More safety for the fighters - Loyisa Mtya
Boxing had just emerged from the recent Samora Msophi debacle, bruised and battered after being subjected to relentless and brutal flurries of punches from the media and public. The attacks came in opinions and questions ranging from what could have been done better, what could have been avoided, to recommendations as to who should take the blame and be banned from the game - when another incident happened.
Thousands of people at the venue and in their homes watched silently and helplessly as Amon Baloyi took two steps towards Patrick Malinga and collapsed before taking another punch that could have thrown South African boxing into perhaps the darkest chapter for our beloved game ever. Those two incidents must surely be a wake up call to Boxing South Africa and all its stakeholders.
Maybe it is time to own up and take collective action. Our first move may well be to consider whether our current regulations are still relevant enough to keep the game safe and remain attractive to the mainstream culture of the new South Africa and the rest of the world. Whether by keeping things as they are, we are not shooting ourselves in the foot. While making the game hundred percent safe will always remain a dream, measures must be introduced, analyzed and implemented so that any defects in our system will be located and eliminated.
Some of these opinions are guided by positive and passionate attitudes that look at what and how much must be done to improve the safety of boxers in the ring, and need to be investigated with urgency. What also is clear to the comfort of us boxing people is that this attention demonstrates how much boxing still occupies the minds of our society. While we are striving and struggling to survive the toughest competition against soccer, rugby and cricket, we just never seem to be lost and forgotten.
Could it be us who are not doing enough for people to reach out to us? Our we as boxing people sitting out there in a far corner like unwanted orphans when the rest of the society is trying to reach out to us? If that be the case, we must stretch our hand out of the mud. Maybe we will make things much easier for ourselves. We therefore have to introduce measures that will not only keep boxing floating within the momentum, but be big enough to not only survive, but to triumph.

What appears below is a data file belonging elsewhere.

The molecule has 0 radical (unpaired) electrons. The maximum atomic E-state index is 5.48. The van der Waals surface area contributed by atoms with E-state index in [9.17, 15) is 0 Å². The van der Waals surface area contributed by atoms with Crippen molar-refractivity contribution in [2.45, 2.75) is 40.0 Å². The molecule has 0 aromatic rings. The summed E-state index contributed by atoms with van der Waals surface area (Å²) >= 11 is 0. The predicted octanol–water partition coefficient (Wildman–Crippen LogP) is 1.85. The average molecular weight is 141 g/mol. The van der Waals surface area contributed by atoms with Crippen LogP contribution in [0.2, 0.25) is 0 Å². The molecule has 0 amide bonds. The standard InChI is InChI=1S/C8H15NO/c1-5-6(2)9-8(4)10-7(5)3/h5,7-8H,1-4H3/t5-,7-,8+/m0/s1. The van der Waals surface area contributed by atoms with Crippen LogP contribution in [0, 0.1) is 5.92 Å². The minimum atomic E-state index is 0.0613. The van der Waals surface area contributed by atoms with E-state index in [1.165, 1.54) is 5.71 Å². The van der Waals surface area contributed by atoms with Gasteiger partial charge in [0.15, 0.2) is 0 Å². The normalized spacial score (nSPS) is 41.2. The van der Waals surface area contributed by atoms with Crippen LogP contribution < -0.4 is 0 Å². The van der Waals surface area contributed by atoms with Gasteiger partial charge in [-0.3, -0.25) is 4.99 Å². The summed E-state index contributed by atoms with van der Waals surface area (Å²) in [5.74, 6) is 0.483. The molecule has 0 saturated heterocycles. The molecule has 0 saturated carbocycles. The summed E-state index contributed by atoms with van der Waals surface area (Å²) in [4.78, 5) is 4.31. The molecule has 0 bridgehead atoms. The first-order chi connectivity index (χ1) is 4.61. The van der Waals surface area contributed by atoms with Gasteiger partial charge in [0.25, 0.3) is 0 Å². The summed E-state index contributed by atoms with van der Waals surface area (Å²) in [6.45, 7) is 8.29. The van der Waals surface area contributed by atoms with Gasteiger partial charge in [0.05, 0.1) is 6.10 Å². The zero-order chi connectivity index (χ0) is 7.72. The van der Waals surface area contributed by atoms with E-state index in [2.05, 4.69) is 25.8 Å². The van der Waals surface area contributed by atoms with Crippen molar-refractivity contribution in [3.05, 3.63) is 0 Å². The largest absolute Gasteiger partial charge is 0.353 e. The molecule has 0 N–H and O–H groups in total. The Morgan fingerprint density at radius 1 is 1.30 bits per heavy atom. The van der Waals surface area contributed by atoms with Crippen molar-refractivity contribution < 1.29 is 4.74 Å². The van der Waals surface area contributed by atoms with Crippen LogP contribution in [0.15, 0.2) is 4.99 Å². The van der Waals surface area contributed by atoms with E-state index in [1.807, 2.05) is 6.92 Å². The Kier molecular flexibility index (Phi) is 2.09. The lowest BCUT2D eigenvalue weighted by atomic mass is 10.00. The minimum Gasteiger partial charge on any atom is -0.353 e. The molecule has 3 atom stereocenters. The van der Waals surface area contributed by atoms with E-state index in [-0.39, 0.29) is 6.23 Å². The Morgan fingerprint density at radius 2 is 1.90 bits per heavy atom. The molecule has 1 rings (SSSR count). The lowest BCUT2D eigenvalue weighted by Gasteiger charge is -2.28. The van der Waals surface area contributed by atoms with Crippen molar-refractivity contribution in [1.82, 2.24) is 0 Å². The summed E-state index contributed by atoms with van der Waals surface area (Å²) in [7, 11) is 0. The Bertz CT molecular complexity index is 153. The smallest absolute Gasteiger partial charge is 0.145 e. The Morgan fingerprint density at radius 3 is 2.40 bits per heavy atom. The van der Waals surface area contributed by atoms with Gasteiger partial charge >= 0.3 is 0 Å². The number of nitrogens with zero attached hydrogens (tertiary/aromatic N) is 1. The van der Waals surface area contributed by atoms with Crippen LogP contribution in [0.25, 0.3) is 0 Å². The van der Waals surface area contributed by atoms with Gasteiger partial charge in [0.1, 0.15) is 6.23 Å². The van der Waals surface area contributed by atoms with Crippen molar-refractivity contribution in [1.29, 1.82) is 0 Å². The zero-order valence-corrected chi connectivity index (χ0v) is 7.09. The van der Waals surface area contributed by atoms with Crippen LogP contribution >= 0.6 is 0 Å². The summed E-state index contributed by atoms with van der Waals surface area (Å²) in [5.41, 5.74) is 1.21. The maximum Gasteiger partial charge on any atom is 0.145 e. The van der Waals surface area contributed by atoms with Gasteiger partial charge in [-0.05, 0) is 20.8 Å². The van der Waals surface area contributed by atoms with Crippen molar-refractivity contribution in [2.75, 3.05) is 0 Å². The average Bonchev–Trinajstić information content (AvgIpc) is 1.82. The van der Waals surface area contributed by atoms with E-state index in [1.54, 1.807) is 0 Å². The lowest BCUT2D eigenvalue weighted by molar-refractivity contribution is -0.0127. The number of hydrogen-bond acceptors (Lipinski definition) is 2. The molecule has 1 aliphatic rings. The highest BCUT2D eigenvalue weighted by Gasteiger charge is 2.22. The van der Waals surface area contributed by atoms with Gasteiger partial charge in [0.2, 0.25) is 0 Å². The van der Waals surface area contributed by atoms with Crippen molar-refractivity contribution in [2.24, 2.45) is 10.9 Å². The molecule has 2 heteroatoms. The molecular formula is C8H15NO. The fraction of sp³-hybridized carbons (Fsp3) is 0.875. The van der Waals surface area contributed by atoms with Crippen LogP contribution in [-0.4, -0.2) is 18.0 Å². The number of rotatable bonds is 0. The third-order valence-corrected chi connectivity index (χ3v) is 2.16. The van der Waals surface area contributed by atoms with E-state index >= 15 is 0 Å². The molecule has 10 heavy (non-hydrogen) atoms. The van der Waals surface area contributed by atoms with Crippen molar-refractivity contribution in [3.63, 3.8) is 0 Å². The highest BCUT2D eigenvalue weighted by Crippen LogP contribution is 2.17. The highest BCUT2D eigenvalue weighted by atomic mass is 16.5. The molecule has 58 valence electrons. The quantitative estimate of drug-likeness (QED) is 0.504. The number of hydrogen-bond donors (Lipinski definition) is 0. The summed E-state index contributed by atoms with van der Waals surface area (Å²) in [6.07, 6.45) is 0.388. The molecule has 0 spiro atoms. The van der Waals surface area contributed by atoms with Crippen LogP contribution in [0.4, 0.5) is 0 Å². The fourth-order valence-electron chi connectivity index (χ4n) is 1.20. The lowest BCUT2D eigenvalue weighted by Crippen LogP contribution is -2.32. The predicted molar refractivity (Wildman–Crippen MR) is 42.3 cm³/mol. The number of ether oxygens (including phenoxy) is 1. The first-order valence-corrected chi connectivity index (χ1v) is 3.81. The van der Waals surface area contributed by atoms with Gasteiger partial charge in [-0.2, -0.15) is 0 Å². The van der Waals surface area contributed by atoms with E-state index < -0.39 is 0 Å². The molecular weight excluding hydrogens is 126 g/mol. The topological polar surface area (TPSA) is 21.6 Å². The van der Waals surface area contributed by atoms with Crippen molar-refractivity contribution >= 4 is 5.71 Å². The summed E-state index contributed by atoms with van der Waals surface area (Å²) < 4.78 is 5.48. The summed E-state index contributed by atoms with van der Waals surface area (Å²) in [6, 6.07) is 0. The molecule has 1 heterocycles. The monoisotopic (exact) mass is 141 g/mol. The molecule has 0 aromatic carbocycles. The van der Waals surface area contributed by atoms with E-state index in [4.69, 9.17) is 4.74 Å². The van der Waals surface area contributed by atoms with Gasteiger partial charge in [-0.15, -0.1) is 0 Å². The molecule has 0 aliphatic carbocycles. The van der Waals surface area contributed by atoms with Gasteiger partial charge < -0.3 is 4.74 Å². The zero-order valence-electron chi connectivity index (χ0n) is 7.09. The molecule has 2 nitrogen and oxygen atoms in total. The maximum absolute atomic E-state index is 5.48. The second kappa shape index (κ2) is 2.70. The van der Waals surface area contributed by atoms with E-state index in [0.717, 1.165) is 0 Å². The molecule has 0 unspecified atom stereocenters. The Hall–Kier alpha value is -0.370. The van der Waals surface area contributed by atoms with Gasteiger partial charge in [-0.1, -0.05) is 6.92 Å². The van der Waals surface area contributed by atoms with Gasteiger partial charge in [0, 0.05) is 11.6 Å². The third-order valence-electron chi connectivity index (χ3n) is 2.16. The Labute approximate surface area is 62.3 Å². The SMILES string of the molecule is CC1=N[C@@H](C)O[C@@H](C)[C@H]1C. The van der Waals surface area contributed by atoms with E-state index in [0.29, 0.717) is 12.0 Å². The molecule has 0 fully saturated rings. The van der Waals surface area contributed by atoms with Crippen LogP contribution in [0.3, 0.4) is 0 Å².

Boxing in its nature is a sport where the object is to knockout and even beat up your opponent to win. The contestants must outbox in terms of skills, outsmart, outthink, outfox, and outpunch the opponent. All of those attributes lead to actually punishing your opponent. Historically boxers are known to go to extreme levels to hone their skills and abilities, both physically and mentally.
As sports and technology have improved over the years, so have been the rewards in terms of fame and fortune. This phenomenon has seen athletes taking massive measures to hone to themselves to near inhuman levels of mental and physical conditions. These results can be achieved from video tape to computer analysis and medicine – both scientific and traditional. endless.
The effect of the punches in a boxing contest
can mean the difference between life
and death to one contestant. The volume and effect of punches may be enough to catch the attention of the judges to win on points, or they may be so effective as to injure, maim, render senseless or even kill. Some effects emerge later in the careers or after their lives in the ring. Careful measures have to be taken to protect them.
Maybe this is the area where boxing authorities
including BSA should intervene by
allocating more manpower with responsibility to stop fights. As things stand now only three people have the power to do that - the referee (the soul arbiter) being the one with the final say. The corner of either boxer may indicate to the referee by throwing in the towel as is more customary, or walk up to the ring apron, wherein the referee may wave the fight over. The doctor may also recommend that the fight be stopped because of injury or cuts. But nowhere does it allow the doctor in without being requested by the referee. This is where the soul decision lies, and